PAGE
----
So you're saying the Universe is analogous to a 2D plane?

 

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1 hour ago, Will Due said:

So you're saying the Universe is analogous to a 2D plane?

 

Well, as far as i know, Universe is flat, so yeah, its analogous to 2D plane. 

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Posted (edited)

58 minutes ago, bmk1245 said:

Well, as far as i know, Universe is flat, so yeah, its analogous to 2D plane. 

I must be honest, I've never heard someone describe a non-centric Universe as a 2D infinite plain. 

Generally, I've heard it more usually described as being like a boundless cube, space in all directions to infinity without a center.

[ Btw, I also believe in the planar characteristics of the inhabited Universe of space and time, except that this plain isn't infinite, it's limited and shaped like a doughnut or toroid moving or rotating in a vast orbital swing around a central location. ]

If you believe the Universe to be a plain, what are your ideas about the thickness and other characteristics of this plain?

 

Edited by Will Due

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10 hours ago, Will Due said:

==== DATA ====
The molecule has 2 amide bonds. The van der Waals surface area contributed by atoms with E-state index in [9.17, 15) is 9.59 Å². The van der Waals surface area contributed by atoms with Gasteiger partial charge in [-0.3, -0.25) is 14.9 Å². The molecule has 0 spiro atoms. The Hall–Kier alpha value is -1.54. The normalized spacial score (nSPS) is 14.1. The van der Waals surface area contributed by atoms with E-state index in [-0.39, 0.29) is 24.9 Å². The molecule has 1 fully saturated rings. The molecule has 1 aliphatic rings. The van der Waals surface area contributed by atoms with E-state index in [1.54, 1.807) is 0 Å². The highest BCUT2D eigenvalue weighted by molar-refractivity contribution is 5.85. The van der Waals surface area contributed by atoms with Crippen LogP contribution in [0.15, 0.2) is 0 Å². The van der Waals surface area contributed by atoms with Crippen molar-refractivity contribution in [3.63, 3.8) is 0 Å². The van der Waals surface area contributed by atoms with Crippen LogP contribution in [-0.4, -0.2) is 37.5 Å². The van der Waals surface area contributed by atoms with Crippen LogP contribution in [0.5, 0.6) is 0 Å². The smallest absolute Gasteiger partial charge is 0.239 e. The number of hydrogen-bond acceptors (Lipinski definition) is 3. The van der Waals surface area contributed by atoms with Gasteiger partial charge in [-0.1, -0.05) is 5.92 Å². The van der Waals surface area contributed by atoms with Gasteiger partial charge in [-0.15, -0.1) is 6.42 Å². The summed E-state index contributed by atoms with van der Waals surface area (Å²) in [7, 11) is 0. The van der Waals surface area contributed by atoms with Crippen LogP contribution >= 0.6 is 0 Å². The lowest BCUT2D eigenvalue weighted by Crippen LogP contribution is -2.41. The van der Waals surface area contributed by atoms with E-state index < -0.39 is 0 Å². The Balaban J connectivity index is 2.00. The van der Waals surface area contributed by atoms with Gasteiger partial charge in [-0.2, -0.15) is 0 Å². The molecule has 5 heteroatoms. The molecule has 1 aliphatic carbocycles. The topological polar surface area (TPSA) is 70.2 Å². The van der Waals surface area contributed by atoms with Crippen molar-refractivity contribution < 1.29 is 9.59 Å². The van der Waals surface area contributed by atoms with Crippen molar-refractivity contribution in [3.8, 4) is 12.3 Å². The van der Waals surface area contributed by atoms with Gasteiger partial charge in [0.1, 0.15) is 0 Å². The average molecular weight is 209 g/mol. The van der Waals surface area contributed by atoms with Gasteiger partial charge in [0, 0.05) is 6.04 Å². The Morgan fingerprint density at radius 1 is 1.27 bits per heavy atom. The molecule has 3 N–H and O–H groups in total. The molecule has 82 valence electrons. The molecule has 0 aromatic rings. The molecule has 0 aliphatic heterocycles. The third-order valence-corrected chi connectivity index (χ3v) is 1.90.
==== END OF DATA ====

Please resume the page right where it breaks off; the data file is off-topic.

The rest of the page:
I must be honest, I've never heard someone describe a non-centric Universe as a 2D infinite plain. 

Generally, I've heard it more usually described as being like a boundless cube, space in all directions to infinity without a center.

[...]

2D plane is just analogy. If you like infinite cube better, thats fine with me. I'd prefer that too.

BTW, I'm surprised you never saw gravitational potential depicted as 2D surface.

10 hours ago, Will Due said:

[...]

If you believe the Universe to be a plain, what are your ideas about the thickness and other characteristics of this plain?

 

In 2D world (universe) thickness (third dimension) is meaningless. Like "how sweet is one kilogram" - just don't make sense.

Extend that to 3D, and "thickness" (in fourth dimension) won't make a sense.

BTW, that has nothing to do with beliefs. If more precise measurements will show universe is curved (either closed, or open), I'll accept that. As far as I know, universe is flat, within 1% margin.